Sometimes we have around a hundred people on the boat, so there is space to socially distance. I can also stand outside on the deck to get fresh air and ventilation. But once we’re loading and unloading the boat, passengers often may not have a choice but to stand close together, and you can’t keep that distance from them. Even if you’re standing a little bit further away, people are going to come up to you and ask questions and whatnot. And because it’s transportation, there’s no way to be completely safe from it.
There have also been times when we will have around 400 or 500 people on the boat. Because many have been traveling, some will walk right by you, and you’ll never know if you’ll potentially get sick too.
What had been the reaction and process with staff ever since management started using union-busting tactics?
Once we went public, management acknowledged it and told us that they’d let us consider this. At first, they seemed to consider voluntarily recognizing the union, which is incredibly rare and never ended up happening. So that was like a big surprise for us. They wanted us to agree to enter into three months without striking or staging walkouts, which we were more than happy to do because we weren’t planning to strike. Then, they wanted to see the union authorization cards. We refused to oblige because we asked people to sign those cards while telling them their employer would never see this.
It’s not necessarily a secret card, but this is a card that is supposed to be verified by others, not the employer. We alternatively offered to have a third party verify the number of signed cards. Their response after that was that they’d get back to us. Then, a couple of days later, they switched gears and said, “We’re not going to recognize the union voluntarily. We’d like an election,” which was expected of them from the beginning.
They hired two anti-union consultants from a company called the Redd Group, an anti-union consulting firm.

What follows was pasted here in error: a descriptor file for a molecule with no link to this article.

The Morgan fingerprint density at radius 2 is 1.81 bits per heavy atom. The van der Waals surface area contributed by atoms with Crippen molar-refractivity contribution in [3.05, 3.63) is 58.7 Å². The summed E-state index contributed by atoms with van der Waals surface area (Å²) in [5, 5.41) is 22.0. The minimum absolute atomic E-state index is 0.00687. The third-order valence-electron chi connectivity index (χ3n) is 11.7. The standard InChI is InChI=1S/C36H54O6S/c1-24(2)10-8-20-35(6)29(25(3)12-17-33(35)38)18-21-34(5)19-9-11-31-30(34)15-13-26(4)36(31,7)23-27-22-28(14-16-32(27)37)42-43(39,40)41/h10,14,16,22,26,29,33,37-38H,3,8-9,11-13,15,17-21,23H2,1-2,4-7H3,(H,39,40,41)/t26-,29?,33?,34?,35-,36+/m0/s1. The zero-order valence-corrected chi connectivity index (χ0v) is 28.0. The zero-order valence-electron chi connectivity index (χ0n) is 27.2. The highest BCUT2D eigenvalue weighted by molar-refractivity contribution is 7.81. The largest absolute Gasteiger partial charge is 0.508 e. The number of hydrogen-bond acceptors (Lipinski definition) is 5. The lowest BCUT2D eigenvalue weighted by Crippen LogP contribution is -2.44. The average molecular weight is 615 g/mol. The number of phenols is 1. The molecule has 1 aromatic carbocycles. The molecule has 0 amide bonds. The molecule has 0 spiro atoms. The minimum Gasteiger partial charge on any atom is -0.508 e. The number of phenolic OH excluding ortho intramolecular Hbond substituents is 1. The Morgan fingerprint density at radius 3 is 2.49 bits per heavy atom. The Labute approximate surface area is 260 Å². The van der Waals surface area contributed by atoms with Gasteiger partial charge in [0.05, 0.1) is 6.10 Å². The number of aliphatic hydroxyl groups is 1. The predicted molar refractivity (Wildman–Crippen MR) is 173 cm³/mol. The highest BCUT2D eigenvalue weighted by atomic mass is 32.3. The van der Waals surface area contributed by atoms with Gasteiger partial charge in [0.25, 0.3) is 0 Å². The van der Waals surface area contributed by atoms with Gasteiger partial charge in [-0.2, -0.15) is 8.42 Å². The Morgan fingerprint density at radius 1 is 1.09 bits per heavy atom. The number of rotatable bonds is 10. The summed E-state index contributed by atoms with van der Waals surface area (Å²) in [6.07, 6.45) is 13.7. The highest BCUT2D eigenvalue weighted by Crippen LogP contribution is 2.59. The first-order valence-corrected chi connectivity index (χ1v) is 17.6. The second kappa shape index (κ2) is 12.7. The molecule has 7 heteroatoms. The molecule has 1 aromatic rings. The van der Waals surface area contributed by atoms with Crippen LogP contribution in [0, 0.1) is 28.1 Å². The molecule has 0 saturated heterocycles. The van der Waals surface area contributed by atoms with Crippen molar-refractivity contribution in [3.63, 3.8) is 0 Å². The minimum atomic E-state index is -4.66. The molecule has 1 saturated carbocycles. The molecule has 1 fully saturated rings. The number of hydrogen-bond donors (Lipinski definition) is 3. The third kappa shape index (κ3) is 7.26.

After we went public in July, these anti-union consultants had been hovering around at work or just sitting in the break room, and would sometimes try to talk to you. You’d feel a ton of pressure to talk to these people. It’d be difficult to talk to your colleagues about the unionization effort with them in the break room.
Especially in the break room on your lunch breaks, you see people who don’t work in your department and whom you don’t work with daily. The break room was a good place to meet up with these people, check in with them, ask them how they were doing, if they got their ballot in the mail, and whatnot. It was difficult to do anything like that with these consultants just over your shoulder all the time.
Our entire break room was also covered wall to wall with these anti-union posters, which was a bit humorous because it seemed desperate.
Any examples of what management or the consultants were saying to discourage you and your colleagues from unionizing?
The consultants held ‘informational sessions’ where they lied about different aspects of the union. They were trying to say things like, “Oh, it’s going to cost you $1,200 to join the union,” which is untrue. There’s no initiation fee for joining.
They were also lying about how there will be more work for us, that we’d be made to go offshore, or even that we’d have to be on a container ship for three months, which is also untrue.
Their talking points were trivial, easily disprovable, and just tactics to intimidate us from the get-go.
Now that the election is over, what’s going to happen for you all?
Now we have to negotiate a contract. The company is legally obligated to sit down with us and negotiate in good faith. So far, they haven’t indicated that they’ll refuse to do so, like what Starbucks is doing. We will also choose who will be on our negotiation team and have someone representing us from IBU. We’ll also send someone from each department to be a representative while negotiating.
I’m excited to have a contract we can point to and say, “Hey, this policy change that you’ve done goes against the contract. It is illegal for you to do this.” We won’t have to be at the mercy of the will of management and how they want to run their company. This is exciting because we get to have a say collectively in how our workplace is run.
Photo by Eddy Hernandez